Technology company Motorola Corporation cuts 4,000 jobs globally.

    17 July 2001

    The Green Party pulls out of the government's free-trade negotiations with Hong Kong saying that if the agreement goes ahead, the cost will be borne by NZ's 18,000 clothing workers. Green co-leader Rod Donald says the government is sacrificing thousands of our most vulnerable workers to Hong Kong traders who will not commit to meaningful Rules of Origin practices. He says that compelling evidence confirms that the only effective way to protect NZ jobs against unscrupulous traders is to keep the current tariff regime in place for textiles, clothing and footwear.

    Contrary to Australian public perception, there is no "brain drain" in Australia. A study by Bob Birrell and Virginia Rapson of Monash University says Australia has gained over 155,000 more skilled workers than it lost over the last five years. Like NZ'ers, Australians have been fretting under the impression that it is losing a disproportionate number of their talented people overseas.

    19 July 2001

    Tawa will lose 45 jobs as Deltec, an award-winning NZ company is sold and the new owners shift the production side of the business to China.

    19 July 2001

    Same sex couples will soon be treated the same as heterosexual couples in regards to benefit eligibility and entitlements. Until now, gay relationships have not been recognised by Winz and people in same sex relationships have been treated as two single people rather than as a couple. Single people are entitled to higher benefits and their eligibility does not have to consider a partner's earnings.

    21 July 2001

    Beneficiaries and solo parents are a focus of the inaugural speech at the National Party's conference. Social services spokesperson Bob Simcock promises to clean-up the job register saying that people who need an income will be required to work under a National government.

    Nearly 500 people have been on the domestic purposes benefit for 20 years according to Winz statistics.

    25 July 2001

    Nearly one-third of all Americans live in "critical hardship" according to Hardships in America, a report prepared by the Economic Policy Institute. It assesses critical hardship as the inability to afford low-cost housing, licensed childcare and health insurance. It also says that one-quarter of all working Americans can not afford more than their basic housing costs, leaving healthcare and childcare out of reach. EPI chairman Peter Edelman says there are too many jobs that don't pay enough to live on. Edelman says President George Bush's proposal to rely on religious organisations to provide social services is a "phoney magic wand".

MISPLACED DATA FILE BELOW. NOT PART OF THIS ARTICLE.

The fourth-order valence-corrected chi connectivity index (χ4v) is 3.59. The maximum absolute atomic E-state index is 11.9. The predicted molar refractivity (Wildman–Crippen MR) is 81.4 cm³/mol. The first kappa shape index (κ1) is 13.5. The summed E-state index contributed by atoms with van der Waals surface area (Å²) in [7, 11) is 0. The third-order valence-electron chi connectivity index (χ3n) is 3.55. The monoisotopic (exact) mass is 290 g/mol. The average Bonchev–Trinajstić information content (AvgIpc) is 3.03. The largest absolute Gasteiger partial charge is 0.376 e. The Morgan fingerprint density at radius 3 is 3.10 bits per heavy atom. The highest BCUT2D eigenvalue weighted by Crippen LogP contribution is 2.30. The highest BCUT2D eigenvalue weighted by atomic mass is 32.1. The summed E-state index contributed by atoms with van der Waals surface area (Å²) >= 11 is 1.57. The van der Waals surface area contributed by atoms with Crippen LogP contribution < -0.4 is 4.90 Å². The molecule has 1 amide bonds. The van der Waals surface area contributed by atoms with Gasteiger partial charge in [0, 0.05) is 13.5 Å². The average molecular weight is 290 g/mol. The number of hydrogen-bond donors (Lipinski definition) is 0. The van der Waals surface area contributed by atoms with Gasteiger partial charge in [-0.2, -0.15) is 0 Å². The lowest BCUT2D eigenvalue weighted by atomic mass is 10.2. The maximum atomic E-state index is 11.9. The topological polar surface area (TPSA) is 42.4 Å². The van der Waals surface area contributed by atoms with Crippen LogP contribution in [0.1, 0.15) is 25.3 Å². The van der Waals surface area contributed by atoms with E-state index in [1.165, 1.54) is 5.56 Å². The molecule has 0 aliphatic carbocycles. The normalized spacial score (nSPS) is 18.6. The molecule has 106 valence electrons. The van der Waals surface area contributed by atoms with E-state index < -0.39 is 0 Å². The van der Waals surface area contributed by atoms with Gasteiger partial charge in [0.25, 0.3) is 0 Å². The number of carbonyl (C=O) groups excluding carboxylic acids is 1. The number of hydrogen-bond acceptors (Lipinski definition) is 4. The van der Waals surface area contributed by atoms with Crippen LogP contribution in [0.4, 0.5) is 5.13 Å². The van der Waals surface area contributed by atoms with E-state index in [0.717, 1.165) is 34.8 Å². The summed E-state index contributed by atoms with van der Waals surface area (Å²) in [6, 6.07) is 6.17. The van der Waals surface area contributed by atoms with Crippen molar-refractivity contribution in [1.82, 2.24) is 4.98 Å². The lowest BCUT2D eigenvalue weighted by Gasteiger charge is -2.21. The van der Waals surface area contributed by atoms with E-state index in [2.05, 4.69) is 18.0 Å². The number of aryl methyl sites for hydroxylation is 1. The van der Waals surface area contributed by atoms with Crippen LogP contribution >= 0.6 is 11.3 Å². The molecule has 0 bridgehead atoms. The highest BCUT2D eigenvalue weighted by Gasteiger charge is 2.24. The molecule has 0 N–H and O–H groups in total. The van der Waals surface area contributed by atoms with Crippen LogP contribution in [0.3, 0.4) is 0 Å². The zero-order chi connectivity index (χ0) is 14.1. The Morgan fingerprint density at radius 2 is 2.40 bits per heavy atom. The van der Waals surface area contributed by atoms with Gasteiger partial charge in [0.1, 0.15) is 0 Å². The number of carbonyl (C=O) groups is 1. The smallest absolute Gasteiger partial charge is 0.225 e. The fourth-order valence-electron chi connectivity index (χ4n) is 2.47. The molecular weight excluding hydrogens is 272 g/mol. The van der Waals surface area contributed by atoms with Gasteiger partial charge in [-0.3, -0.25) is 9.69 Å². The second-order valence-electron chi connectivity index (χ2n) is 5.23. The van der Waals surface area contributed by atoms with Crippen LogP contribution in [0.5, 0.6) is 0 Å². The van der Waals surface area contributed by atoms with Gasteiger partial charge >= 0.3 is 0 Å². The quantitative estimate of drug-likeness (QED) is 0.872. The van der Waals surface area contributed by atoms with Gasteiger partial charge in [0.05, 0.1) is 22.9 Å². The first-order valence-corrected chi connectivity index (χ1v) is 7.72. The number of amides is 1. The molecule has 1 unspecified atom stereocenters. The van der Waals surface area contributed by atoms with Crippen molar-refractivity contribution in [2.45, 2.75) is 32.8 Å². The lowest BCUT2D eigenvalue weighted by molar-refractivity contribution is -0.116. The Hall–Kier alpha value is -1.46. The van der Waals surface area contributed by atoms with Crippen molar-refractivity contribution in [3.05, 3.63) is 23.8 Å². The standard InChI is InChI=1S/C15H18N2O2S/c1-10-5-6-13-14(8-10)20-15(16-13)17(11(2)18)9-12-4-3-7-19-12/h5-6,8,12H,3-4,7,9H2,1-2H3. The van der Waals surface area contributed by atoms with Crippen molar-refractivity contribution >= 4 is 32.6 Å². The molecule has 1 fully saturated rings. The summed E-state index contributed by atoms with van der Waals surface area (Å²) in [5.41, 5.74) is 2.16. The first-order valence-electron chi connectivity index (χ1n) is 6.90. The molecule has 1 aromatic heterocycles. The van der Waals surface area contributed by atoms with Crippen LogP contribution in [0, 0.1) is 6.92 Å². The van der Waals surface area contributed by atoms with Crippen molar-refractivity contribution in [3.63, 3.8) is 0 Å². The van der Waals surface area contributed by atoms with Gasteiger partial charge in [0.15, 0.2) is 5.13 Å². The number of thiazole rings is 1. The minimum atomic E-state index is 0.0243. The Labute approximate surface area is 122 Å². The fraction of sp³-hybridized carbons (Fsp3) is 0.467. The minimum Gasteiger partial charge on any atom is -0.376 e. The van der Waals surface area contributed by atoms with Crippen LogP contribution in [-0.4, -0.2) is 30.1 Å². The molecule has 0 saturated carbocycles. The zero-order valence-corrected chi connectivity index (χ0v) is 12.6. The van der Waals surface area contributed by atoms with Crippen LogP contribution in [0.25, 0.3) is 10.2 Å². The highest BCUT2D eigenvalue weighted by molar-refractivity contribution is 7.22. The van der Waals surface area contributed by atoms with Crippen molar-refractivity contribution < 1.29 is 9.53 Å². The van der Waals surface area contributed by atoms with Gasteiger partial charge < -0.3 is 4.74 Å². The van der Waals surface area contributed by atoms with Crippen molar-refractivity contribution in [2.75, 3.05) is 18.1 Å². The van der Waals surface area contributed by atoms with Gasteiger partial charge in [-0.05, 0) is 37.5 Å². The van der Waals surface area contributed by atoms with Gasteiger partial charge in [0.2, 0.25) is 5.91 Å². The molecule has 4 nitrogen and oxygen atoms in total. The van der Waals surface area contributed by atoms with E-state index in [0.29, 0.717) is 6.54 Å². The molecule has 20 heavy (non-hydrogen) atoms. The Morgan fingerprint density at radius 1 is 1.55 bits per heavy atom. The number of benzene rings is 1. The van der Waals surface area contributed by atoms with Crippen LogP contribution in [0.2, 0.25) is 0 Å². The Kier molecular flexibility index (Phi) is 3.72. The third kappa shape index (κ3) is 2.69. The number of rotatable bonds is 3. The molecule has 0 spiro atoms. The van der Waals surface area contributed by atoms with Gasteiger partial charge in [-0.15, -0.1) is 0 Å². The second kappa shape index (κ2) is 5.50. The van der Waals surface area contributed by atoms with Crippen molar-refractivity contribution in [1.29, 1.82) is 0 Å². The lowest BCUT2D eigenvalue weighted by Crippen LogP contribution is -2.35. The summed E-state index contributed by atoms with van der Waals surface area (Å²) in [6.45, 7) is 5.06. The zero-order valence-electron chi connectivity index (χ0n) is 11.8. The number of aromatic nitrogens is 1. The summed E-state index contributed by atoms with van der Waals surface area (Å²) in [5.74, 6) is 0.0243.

Between 15,000 and 20,000 jobs will be cut by Lucent Technologies, a manufacturer of telecommunications equipment in America. The company announced earlier in the month that 8,500 of its workers had accepted offers of voluntary retirement.

    27 July 2001

    National Party MP Marie Hassler supports paid parental leave, subsidised child-care and tax rebates in order to get the population increasing. These changes would encourage NZ'ers to have more children and, along with relaxing immigration rules, would result in an increasing population that she says is critical to increasing NZ's economic development.

    A Treasury policy paper suggests the government provides job-search and relocation-assistance for people to move way from regions that are struggling economically. Towards an Inclusive Economy acknowledges that the cities, and Auckland in particular, are the drivers of the NZ economy and looks at ways to bring the rural workforce to the urban centres where there are jobs. However, Treasury concedes that the result may leave the people who are left in regions like Northland and Gisborne even worse off than they are now. The paper is the first that Treasury has written for the current government, which has asked that it's policy advice encourages both economic growth and social integration.

    State Insurance announces it will close its 120-staff Hamilton call centre and its 55-staff Tauranga call centre by the end of the year. The company will also close half of its "sales centres" which currently employ about 70 people. State's David Smith says that all staff are being encouraged to apply for new jobs in the new national structure.

    On Energy's customer service staff are likely to lose their jobs as the company has sold its retail customer base and has no more customers to service. Some 200 staff in Christchurch, 60 in Hamilton, and 40 in Wellington are affected.

    Computer and printer manufacturer Hewlett-Packard is cutting 6,000 jobs from its worldwide workforce.

    29 July 2001

    US fibre-optic communications equipment maker JDS Uniphase has made 16,000 people redundant after posting a $US50.6 billion loss, thought to the largest annual loss ever recorded.